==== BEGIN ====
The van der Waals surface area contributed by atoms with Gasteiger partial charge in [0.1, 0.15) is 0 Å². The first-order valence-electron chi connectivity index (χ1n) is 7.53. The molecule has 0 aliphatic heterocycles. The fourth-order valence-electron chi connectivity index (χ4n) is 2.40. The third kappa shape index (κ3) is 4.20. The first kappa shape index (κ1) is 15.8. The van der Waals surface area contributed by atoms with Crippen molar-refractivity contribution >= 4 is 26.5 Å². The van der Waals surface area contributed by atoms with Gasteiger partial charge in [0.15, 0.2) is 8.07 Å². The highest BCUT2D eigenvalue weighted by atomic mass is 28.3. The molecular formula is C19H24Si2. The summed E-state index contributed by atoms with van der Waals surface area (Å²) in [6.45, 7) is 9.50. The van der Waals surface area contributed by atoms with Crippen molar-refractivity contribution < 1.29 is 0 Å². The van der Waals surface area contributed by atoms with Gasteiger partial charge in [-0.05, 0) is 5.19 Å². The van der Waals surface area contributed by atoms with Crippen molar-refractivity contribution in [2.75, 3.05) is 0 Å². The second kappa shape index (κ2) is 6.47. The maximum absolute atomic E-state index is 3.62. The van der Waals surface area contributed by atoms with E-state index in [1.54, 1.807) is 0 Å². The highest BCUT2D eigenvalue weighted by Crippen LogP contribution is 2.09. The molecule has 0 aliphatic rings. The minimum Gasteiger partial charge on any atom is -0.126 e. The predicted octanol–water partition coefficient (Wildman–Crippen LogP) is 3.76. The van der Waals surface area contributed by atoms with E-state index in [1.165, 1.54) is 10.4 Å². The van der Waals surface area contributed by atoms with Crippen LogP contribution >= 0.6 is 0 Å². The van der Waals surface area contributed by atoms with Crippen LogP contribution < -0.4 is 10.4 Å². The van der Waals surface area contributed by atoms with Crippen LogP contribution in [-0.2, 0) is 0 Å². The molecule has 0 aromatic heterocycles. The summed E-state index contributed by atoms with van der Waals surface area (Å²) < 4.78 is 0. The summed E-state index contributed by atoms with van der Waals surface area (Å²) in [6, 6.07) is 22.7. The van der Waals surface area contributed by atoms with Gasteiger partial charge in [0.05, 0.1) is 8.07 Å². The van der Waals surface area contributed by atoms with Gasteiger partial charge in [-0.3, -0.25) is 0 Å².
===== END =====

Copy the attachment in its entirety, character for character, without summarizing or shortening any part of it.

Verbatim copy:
The van der Waals surface area contributed by atoms with Gasteiger partial charge in [0.1, 0.15) is 0 Å². The first-order valence-electron chi connectivity index (χ1n) is 7.53. The molecule has 0 aliphatic heterocycles. The fourth-order valence-electron chi connectivity index (χ4n) is 2.40. The third kappa shape index (κ3) is 4.20. The first kappa shape index (κ1) is 15.8. The van der Waals surface area contributed by atoms with Crippen molar-refractivity contribution >= 4 is 26.5 Å². The van der Waals surface area contributed by atoms with Gasteiger partial charge in [0.15, 0.2) is 8.07 Å². The highest BCUT2D eigenvalue weighted by atomic mass is 28.3. The molecular formula is C19H24Si2. The summed E-state index contributed by atoms with van der Waals surface area (Å²) in [6.45, 7) is 9.50. The van der Waals surface area contributed by atoms with Crippen molar-refractivity contribution < 1.29 is 0 Å². The van der Waals surface area contributed by atoms with Gasteiger partial charge in [-0.05, 0) is 5.19 Å². The van der Waals surface area contributed by atoms with Crippen molar-refractivity contribution in [2.75, 3.05) is 0 Å². The second kappa shape index (κ2) is 6.47. The maximum absolute atomic E-state index is 3.62. The van der Waals surface area contributed by atoms with E-state index in [1.54, 1.807) is 0 Å². The highest BCUT2D eigenvalue weighted by Crippen LogP contribution is 2.09. The molecule has 0 aliphatic rings. The minimum Gasteiger partial charge on any atom is -0.126 e. The predicted octanol–water partition coefficient (Wildman–Crippen LogP) is 3.76. The van der Waals surface area contributed by atoms with E-state index in [1.165, 1.54) is 10.4 Å². The van der Waals surface area contributed by atoms with Crippen LogP contribution >= 0.6 is 0 Å². The van der Waals surface area contributed by atoms with Crippen LogP contribution < -0.4 is 10.4 Å². The van der Waals surface area contributed by atoms with Crippen LogP contribution in [-0.2, 0) is 0 Å². The molecule has 0 aromatic heterocycles. The summed E-state index contributed by atoms with van der Waals surface area (Å²) < 4.78 is 0. The summed E-state index contributed by atoms with van der Waals surface area (Å²) in [6, 6.07) is 22.7. The van der Waals surface area contributed by atoms with Gasteiger partial charge in [0.05, 0.1) is 8.07 Å². The van der Waals surface area contributed by atoms with Gasteiger partial charge in [-0.3, -0.25) is 0 Å².